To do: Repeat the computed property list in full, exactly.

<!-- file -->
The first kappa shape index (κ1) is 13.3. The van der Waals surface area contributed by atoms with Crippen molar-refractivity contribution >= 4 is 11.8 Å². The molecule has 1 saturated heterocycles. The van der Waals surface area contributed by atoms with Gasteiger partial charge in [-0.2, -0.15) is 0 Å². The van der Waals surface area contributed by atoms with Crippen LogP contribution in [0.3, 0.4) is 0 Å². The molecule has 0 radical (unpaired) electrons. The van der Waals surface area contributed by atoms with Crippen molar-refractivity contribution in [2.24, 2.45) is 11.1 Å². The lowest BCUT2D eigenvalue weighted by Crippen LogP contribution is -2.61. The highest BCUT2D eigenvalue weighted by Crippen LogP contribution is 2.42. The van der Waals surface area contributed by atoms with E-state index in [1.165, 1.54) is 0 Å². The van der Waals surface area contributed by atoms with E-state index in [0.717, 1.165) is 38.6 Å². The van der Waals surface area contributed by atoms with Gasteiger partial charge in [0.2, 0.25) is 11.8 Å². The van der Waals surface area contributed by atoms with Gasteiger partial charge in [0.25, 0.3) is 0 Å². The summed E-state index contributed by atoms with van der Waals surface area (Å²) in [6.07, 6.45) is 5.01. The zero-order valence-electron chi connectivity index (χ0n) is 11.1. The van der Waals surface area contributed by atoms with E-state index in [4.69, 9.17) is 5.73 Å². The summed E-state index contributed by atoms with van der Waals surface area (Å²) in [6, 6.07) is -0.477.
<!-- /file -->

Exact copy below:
The first kappa shape index (κ1) is 13.3. The van der Waals surface area contributed by atoms with Crippen molar-refractivity contribution >= 4 is 11.8 Å². The molecule has 1 saturated heterocycles. The van der Waals surface area contributed by atoms with Gasteiger partial charge in [-0.2, -0.15) is 0 Å². The van der Waals surface area contributed by atoms with Crippen LogP contribution in [0.3, 0.4) is 0 Å². The molecule has 0 radical (unpaired) electrons. The van der Waals surface area contributed by atoms with Crippen molar-refractivity contribution in [2.24, 2.45) is 11.1 Å². The lowest BCUT2D eigenvalue weighted by Crippen LogP contribution is -2.61. The highest BCUT2D eigenvalue weighted by Crippen LogP contribution is 2.42. The van der Waals surface area contributed by atoms with E-state index in [1.165, 1.54) is 0 Å². The van der Waals surface area contributed by atoms with E-state index in [0.717, 1.165) is 38.6 Å². The van der Waals surface area contributed by atoms with Gasteiger partial charge in [0.2, 0.25) is 11.8 Å². The van der Waals surface area contributed by atoms with Gasteiger partial charge in [0.25, 0.3) is 0 Å². The summed E-state index contributed by atoms with van der Waals surface area (Å²) in [6.07, 6.45) is 5.01. The zero-order valence-electron chi connectivity index (χ0n) is 11.1. The van der Waals surface area contributed by atoms with E-state index in [4.69, 9.17) is 5.73 Å². The summed E-state index contributed by atoms with van der Waals surface area (Å²) in [6, 6.07) is -0.477.